Photo 51

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Photo 51, showing x-ray diffraction pattern of DNA

Photo 51 is the nickname given to an X-ray diffraction image of DNA taken by Raymond Gosling in May 1952, working as a PhD student under the supervision of Rosalind Franklin,[1][2][3][4] at King's College London in Sir John Randall's group. It was critical evidence[5] in identifying the structure of DNA.[6]

James Watson was shown the photo by Maurice Wilkins without Rosalind Franklin's approval or knowledge (although by this time Gosling had returned to the supervision of Wilkins). Along with Francis Crick, Watson used characteristics and features of Photo 51 to develop the chemical model of DNA molecule. In 1962, the Nobel Prize in Physiology or Medicine was awarded to Watson, Crick and Wilkins. The prize was not awarded to Franklin; she had died 4 years earlier.[7]

The photograph provided key information that was essential for developing a model of DNA.[8][6] The diffraction pattern determined the helical nature of the double helix strands (antiparallel). The outside of the DNA chain has a backbone of alternating deoxyribose and phosphate molecules, and codes for inheritance are inside the helix. Watson and Crick's calculations from Franklin's photography gave crucial parameters for the size and structure of the helix.[8][9][10]

Photo 51 became a crucial data source[11] that led to the development of the DNA model and confirmed the prior postulated double helical structure of DNA, which were presented in the articles in the Nature journal by Raymond Gosling.

As historians of science have re-examined the period during which this image was obtained, considerable controversy has arisen over both the significance of the contribution of this image to the work of Watson and Crick, as well as the methods by which they obtained the image. Franklin was hired independently of Maurice Wilkins, who, nonetheless, showed Photo 51 to Watson and Crick, without her knowledge. Whether Franklin would have deduced the structure of DNA on her own, from her own data, had Watson and Crick not obtained her image, is a hotly debated topic,[12][6][13][14] made more controversial by the negative caricature of Franklin presented in the early chapters of Watson's history of the research on DNA structure, The Double Helix.[12][15][16] Watson admitted his distortion of Franklin in his book, noting in the epilogue: "Since my initial impressions about [Franklin], both scientific and personal (as recorded in the early pages of this book) were often wrong, I want to say something here about her achievements."[17]

Cultural references[edit]

  • A play entitled Photograph 51 by Anna Ziegler focuses on the role of x-ray crystallographer Rosalind Franklin in the discovery of the structure of DNA.[18] This play won the 3rd STAGE International Script Competition, and a film version is being produced by Darren Aronofsky, Rachel Weisz and Ari Handel.[19]


  1. ^ "Due credit". Nature 496: 270. 18 April 2013. doi:10.1038/496270a. 
  2. ^ "DNA: the King's story".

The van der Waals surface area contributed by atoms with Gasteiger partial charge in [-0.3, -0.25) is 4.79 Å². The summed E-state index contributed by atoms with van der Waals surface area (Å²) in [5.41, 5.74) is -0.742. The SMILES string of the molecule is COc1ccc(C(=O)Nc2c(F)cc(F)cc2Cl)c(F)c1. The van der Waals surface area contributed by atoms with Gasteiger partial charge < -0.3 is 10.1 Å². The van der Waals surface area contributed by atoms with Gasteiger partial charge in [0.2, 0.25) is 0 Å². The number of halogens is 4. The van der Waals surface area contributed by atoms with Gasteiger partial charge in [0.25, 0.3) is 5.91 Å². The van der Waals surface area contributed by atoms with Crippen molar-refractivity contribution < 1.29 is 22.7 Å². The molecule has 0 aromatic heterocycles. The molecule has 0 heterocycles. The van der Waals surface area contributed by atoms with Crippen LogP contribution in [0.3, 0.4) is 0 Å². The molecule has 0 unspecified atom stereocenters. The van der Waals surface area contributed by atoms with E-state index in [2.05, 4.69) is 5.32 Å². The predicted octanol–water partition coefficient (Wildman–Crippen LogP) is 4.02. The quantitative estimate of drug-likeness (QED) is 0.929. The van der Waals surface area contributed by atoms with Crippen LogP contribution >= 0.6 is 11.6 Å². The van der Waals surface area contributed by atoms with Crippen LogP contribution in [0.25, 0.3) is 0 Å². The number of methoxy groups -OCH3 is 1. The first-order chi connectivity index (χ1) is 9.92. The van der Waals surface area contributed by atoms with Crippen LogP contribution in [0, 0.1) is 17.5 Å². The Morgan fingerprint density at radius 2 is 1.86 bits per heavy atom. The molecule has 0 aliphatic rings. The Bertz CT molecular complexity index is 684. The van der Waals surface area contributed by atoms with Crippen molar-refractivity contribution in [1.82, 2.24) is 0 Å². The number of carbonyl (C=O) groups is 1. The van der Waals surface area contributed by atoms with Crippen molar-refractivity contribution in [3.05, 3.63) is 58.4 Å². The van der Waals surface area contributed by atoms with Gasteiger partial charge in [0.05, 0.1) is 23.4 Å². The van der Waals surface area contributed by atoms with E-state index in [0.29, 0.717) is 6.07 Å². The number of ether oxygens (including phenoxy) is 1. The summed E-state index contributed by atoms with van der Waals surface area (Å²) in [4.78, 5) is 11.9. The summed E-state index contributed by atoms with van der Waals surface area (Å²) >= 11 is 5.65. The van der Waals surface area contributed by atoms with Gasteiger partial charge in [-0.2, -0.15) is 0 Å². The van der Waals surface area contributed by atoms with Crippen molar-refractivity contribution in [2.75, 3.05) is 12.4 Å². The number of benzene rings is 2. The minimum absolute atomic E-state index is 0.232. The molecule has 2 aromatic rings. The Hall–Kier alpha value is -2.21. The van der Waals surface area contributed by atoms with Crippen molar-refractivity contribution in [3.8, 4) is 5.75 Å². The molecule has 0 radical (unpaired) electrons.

3. ^ "Secret of Photo 51. Nova". PBS. 
  4. ^ The gene: a historical perspective. Greenwood Publishing Group. 2007. p. 85. 
  5. ^ Krock, Lexi (22 April 2003). "Anatomy of Photo 51". NOVA online. PBS. 
  6. ^ a b c Watson, James D.; Crick, Francis (1953). "A Structure for Deoxyribose Nucleic Acid" (PDF). Nature 171 (4356): 737–738. doi:10.1038/171737a0. PMID 13054692. 
  7. ^ "My aunt, the DNA pioneer". BBC News. 24 April 2003. 
  8. ^ a b Maddox, Brenda (2002). Rosalind Franklin: The Dark Lady of DNA. HarperCollins. ISBN 0-06-018407-8. 
  9. ^ Maddox, pg. 199
  10. ^ "Rosalind Franklin's Legacy". PBS. 22 April 2003. 
  11. ^ "The instant I saw the picture my mouth fell open and my pulse began to race." -- James D. Watson (1968), The Double Helix, page 167. New York: Atheneum, Library of Congress card number 68-16217. Page 168 shows the X-shaped pattern of the B-form of DNA which provided details of the helical structure of DNA to both scientists Watson and Crick.
  12. ^ a b Maddox, Brenda (2002). Rosalind Franklin: The Dark Lady of DNA. HarperCollins. ISBN 0-393-32044-8. 
  13. ^ Max Perutz and the Secret of Life. Published in the UK by Chatto & Windus (ISBN 0-7011-7695-4), and in the USA by the Cold Spring Harbor Laboratory Press.
  14. ^ Wilkins; Wilkins, M. (2003). The Third Man of the Double Helix, an autobiography. Oxford: Oxford University Press. 
  15. ^ Watson, James D. (1980). The Double Helix: A Personal Account of the Discovery of the Structure of DNA (1968). Atheneum. ISBN 0-689-70602-2. 
  16. ^ Sayre, Anne (1975). Rosalind Franklin and DNA. New York: W.W. Norton and Company. ISBN 0-393-32044-8. 
  17. ^ Watson, James D. Gunther Stent, ed. The Double Helix: A Personal Account of the Discovery of the Structure of DNA (1980 Norton Critical Edition ed.). W.W. Norton and Company. ISBN 0-393-95075-1. 
  18. ^ Kuchment, Anna (January 2011), "For Whom the Nobel Tolls: An evening out with James Watson and colleagues", Scientific American (Nature America) 304 (1): 27 
  19. ^ Cox, Gordon (12 April 2011). "Six get Tribeca Sloan grants". Variety.